Twitter-STMHD: An Extensive User-Level Database of Multiple Mental Health Disorders
Keywords:Human computer interaction; social media tools; navigation and visualization, Credibility of online content, Psychological, personality-based and ethnographic studies of social media, Social media usage on mobile devices; location, human mobility, and behavior
AbstractSocial Media is equipped with the ability to track and quantify user behavior, establishing it as an appropriate resource for mental health studies. However, previous efforts in the area have been limited by the lack of data and contextually relevant information. There is a need for large-scale, well-labeled mental health datasets with fast reproducible methods to facilitate their heuristic growth. In this paper, we cater to this need by building the Twitter - Self-Reported Temporally-Contextual Mental Health Diagnosis Dataset (Twitter-STMHD), a large scale, user-level dataset grouped into 8 disorder categories and a companion class of control users. The dataset is 60% hand-annotated, which lead to the creation of high-precision self-reported diagnosis report patterns, used for the construction of the rest of the dataset. The dataset, instead of being a corpus of tweets, is a collection of user-profiles of those suffering from mental health disorders to provide a holistic view of the problem statement. By leveraging temporal information, the data for a given profile in the dataset has been collected for disease prevalence periods: onset of disorder, diagnosis and progression, along with a fourth period: COVID-19. This is the only and the largest dataset that captures the tweeting activity of users suffering from mental health disorders during the COVID-19 period.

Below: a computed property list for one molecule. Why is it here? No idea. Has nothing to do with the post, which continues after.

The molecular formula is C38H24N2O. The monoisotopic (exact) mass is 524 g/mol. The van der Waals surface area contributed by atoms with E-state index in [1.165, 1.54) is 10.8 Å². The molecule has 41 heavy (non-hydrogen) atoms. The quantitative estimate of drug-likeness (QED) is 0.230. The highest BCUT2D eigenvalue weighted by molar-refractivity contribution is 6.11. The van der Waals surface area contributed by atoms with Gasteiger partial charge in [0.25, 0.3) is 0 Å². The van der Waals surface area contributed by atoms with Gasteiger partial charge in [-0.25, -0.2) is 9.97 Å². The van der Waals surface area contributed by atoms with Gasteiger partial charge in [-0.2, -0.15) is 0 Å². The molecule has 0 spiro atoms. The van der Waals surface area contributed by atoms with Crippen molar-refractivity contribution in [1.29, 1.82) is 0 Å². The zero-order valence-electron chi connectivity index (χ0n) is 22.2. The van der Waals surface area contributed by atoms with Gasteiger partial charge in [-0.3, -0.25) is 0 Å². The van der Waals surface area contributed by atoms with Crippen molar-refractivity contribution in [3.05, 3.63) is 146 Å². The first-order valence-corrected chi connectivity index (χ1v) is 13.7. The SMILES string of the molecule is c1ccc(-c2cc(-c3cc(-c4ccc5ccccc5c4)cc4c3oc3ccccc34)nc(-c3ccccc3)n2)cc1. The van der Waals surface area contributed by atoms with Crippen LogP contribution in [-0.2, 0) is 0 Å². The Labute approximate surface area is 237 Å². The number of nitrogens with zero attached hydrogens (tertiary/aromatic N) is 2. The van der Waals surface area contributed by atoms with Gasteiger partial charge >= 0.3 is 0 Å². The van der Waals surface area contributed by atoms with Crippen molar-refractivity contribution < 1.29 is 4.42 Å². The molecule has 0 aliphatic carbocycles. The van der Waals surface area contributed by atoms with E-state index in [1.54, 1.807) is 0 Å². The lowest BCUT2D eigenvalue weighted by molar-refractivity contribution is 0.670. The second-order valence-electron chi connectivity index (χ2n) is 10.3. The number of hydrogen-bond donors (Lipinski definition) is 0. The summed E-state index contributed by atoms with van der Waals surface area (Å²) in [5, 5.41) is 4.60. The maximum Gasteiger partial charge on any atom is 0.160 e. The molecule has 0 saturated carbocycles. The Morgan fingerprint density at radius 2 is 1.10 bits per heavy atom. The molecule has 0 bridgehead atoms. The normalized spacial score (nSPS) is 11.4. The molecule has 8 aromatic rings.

How to Cite
, S., Singh, A. K., Arora, U., Shrivastava, S., Singh, A., Shah, R. R., & Kumaraguru, P. (2022). Twitter-STMHD: An Extensive User-Level Database of Multiple Mental Health Disorders. Proceedings of the International AAAI Conference on Web and Social Media, 16(1), 1182-1191. https://doi.org/10.1609/icwsm.v16i1.19368